In her usual manner, Ellis Peters drip-feeds her hero and her readers alike with tantalising but measured trickles of information, permitting both to proceed but piecemeal (and at about the same pace as each other) towards the final revelation and the story's sudden resolution. Along the way, we are treated to the author's characteristically over-glamorised view of Mediaeval English life, with her entirely comforting (and rather touching) view of the honest goodness of the (Saxon) poor, as well as the essentially corrupt nature of those who would aspire to power (usually those overbearing Normans, of course).
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1 of 1 people found the following review helpful By IP TOP 1000 REVIEWER on 9 July 2015
Format: Hardcover
The perfect companion for all historical fiction enthusiasts is THE ROMA VICTRIX WINE BEAKER Calix Imperium, Roma Victrix Pewter wine beaker

A young man, Meiret Aspley, who is obviously on tense terms with his father, is received into the abbey of St. Peter and St. Paul as a candidate for the community. Meanwhile, there is a missing cleric from the house of the powerful bishop of Winchester, one who was an envoy to the Northern baron, the Earl of Chester, whom bishop Henry, the King's brother, is courting as an ally for Stephen in his war with the Empress Maude for the English crown; no one has seen the canon since he left the manor of Aspley, the family home of the young new novice.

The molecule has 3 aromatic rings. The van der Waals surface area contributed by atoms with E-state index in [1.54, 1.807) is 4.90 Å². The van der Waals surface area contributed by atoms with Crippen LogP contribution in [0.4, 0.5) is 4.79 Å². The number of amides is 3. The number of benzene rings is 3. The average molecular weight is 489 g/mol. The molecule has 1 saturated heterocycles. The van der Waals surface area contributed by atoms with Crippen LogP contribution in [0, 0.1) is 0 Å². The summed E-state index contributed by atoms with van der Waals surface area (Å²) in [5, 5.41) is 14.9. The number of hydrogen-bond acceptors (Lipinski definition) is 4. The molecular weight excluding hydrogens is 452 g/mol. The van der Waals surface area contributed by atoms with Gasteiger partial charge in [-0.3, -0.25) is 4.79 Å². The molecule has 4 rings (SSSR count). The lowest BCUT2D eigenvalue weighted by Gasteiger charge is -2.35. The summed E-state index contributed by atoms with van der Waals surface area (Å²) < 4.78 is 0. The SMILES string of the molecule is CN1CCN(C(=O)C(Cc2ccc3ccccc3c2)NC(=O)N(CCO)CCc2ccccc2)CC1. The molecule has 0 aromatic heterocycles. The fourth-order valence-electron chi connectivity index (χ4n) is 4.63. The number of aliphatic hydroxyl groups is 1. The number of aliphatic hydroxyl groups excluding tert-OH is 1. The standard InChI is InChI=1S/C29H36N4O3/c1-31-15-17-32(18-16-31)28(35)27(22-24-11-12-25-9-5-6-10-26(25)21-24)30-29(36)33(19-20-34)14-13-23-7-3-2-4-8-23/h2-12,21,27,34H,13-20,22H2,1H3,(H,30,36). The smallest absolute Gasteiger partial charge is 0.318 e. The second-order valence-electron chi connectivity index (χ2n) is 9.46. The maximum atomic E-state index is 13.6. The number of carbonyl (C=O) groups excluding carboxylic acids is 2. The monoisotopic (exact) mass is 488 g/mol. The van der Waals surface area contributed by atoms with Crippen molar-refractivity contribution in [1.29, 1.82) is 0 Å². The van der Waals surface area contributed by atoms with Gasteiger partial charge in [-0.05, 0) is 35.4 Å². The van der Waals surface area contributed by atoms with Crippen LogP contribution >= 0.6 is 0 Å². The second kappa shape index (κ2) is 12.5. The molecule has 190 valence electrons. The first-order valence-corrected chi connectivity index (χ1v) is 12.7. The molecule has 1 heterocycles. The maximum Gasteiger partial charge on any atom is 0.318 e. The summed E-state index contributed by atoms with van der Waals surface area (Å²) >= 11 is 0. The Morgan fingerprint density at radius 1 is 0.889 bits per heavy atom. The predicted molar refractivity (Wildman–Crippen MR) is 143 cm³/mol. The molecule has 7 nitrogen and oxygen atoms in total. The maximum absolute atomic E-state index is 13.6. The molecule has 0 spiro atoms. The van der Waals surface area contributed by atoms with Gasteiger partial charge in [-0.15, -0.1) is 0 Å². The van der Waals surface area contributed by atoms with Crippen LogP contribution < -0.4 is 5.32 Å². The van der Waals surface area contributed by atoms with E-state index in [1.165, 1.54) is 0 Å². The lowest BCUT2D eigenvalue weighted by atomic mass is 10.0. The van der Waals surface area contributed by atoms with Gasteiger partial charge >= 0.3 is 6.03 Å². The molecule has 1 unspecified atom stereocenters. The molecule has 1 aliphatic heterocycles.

While fervent in his desires to rush the usual procedure and take committing vows early, Meiret is not the world's most suitable candidate for monkhood. In addition to personality characteristics such as aloofness, Meiret has troubling dreams at night, which are so loud and so disturbing that the other novices become afraid, fearing he is possessed by demons, calling him the Devil's novice. Meiret's cause is not advanced when he attacks the officious Brother Jerome for taking and burning a keepsake that Meiret had under his mattress.

Caedfel journeys to Aspley to find out more about Meiret, and comes across a young heiress who has her cap set for Meiret despite his oblivion to her presence in any capacity more than a former playmate. Caedfel and Isouda become co-conspirators to find out what is troubling Meiret. Then the horse belonging to the missing envoy is found; that and other discoveries throw suspicion squarely on Meiret.